DIRECTIONS ON HOW TO PREPARE FOR OUR DISCUSSION:
The videos & articles you see linked below are intended to give you a basic overview of some of the major debates over free speech on college campuses. As usual, I certainly don't expect you to read all the articles & watch all the videos prior to attending our discussion. The easiest way to prepare for our discussion is to just watch the numbered videos linked under each section - the videos come to about 41 minutes total. The articles marked with asterisks are just there to supply additional details. You can browse and look at whichever ones you want, but don't worry - we'll cover the stuff you missed in our discussion.
In terms of the discussion format, my general idea is that we'll address the topics in the order presented here. I figure we'll spend about 30 minutes on the 1st section, 40 minutes on the 2nd & 3rd sections (discussed together) and 40 minutes on the 4th & 5th sections (discussed together).
I. THE DIFFICULTY OF DETERMINING WHAT COLLEGE STUDENTS THINK ABOUT FREE SPEECH, HATE SPEECH & TOLERANCE:
- HOW DO THE VIEWS OF TODAY'S COLLEGE STUDENTS COMPARE TO PREVIOUS GENERATIONS?
- HAS THE AMERICAN PUBLIC BEEN DUPED INTO THINKING ALL COLLEGE STUDENTS, OR ALL MILLENNIALS, ARE "SNOWFLAKES" DUE TO NEWS STORIES CONCENTRATING ON THE LUNATIC FRINGE?
- ARE GSS DATA AND POLLS OF MILLENNIALS A DECENT PROXY FOR WHAT CURRENT COLLEGE STUDENTS THINK, EVEN THOUGH THE DATA INCLUDES A LOT OF PEOPLE WHO GRADUATED SEVERAL YEARS AGO OR NEVER EVEN ATTENDED COLLEGE?
- DO POLLS SHOW A RECENT SHIFT IN COLLEGE STUDENTS' OPINIONS ABOUT FREE SPEECH VS HATE SPEECH? DOES THIS INDICATE THAT THE GENERATION AFTER MILLENNIALS - A.K.A. "GEN-Z" OR "iGEN" - ARE DIFFERENT FROM THEIR PREDECESSORS?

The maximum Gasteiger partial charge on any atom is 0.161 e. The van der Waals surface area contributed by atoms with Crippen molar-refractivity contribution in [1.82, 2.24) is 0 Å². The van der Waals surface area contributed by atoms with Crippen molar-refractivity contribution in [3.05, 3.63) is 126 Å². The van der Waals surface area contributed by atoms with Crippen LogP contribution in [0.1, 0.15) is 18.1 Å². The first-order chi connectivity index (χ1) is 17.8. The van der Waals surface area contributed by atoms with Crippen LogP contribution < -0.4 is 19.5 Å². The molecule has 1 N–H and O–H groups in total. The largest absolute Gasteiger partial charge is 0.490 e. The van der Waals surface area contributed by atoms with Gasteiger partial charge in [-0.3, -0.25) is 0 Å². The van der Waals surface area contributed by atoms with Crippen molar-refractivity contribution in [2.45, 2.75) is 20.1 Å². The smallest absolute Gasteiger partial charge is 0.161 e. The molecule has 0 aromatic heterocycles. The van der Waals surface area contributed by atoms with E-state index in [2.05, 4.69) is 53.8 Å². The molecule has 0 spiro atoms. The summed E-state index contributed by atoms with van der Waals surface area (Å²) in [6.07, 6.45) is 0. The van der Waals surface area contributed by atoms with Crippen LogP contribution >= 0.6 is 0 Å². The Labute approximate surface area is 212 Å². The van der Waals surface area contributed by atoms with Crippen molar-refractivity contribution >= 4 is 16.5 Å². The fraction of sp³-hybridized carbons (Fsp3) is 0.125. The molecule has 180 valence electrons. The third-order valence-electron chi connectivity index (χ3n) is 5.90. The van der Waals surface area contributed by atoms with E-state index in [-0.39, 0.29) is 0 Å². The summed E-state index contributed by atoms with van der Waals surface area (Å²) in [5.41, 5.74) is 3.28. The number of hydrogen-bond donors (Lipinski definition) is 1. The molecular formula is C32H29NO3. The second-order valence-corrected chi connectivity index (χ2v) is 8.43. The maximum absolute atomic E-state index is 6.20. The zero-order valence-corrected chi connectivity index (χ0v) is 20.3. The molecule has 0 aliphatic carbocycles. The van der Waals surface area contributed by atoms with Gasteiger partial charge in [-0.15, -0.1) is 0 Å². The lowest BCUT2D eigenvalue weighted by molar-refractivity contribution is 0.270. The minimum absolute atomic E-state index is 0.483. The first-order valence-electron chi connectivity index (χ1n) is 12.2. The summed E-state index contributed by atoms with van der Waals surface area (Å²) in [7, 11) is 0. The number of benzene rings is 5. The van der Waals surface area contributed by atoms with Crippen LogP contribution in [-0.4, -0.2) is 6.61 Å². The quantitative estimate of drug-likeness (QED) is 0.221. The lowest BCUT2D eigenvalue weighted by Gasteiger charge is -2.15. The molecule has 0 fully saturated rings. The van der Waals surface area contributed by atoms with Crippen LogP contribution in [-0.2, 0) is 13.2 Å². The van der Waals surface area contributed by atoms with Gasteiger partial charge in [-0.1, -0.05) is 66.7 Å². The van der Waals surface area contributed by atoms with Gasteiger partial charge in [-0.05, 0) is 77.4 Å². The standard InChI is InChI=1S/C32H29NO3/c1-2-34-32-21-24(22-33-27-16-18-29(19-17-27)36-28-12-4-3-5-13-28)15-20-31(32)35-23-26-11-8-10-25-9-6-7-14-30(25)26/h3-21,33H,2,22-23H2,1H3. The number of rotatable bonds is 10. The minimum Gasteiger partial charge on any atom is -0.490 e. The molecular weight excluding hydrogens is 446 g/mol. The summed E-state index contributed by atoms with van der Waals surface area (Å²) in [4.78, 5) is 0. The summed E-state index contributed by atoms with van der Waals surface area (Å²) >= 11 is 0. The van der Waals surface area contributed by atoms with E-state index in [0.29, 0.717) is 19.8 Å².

- HOW DOES SUPPORT FOR FREE SPEECH VARY DEPENDING ON WHO THE SPEAKER IS? IF STUDENTS DON'T ENDORSE FREE SPEECH FOR VIEWS THEY DISLIKE AND CATEGORIZE IT AS "HATE SPEECH", SHOULD WE STILL COUNT THEM AMONG THOSE WHO SUPPORT FREE SPEECH?
- ARE COLLEGE STUDENTS MORE OR LESS TOLERANT THAN PREVIOUS GENERATIONS? ARE POLLS OR "IMPLICIT BIAS" TESTS A BETTER WAY TO MEASURE THIS?
- DOES THE HIGH LEVEL OF POLITICAL POLARIZATION AMONG CURRENT COLLEGE STUDENTS MEAN THAT GENERAL STATEMENTS ABOUT WHETHER THEY ARE MORE OR LESS OPEN TO CONTROVERSIAL SPEECH OR MORE OR LESS SOCIALLY TOLERANT ARE MISLEADING?
- IS IT MISLEADING TO LOOK AT BROAD TRENDS IN STUDENT OPINIONS ON FREE SPEECH & HATE SPEECH TO ASSESS WHETHER THERE'S A "CRISIS", SINCE IT ONLY TAKES A SMALL NUMBER OF STUDENTS TO DISRUPT SPEAKERS OR PERPETRATE HATE CRIMES?
1a) Christina Hoff Sommers, "Free Speech on Campus: Is It In Danger?" (video - 5:36 min.)
1b) Hannah Cranston & John Iadarola, "The One Lie About Millennials Everyone Believes [i.e. The Most Tolerant Generation]" (video - 5:59 min.)
* Sean Stevens, "The Skeptics are Wrong Part 3: Political Intolerance Levels on Campus are High, and Here is Why"
* Laura Santhanam, "Here’s why it’s so hard to figure out how Millennials feel about racism"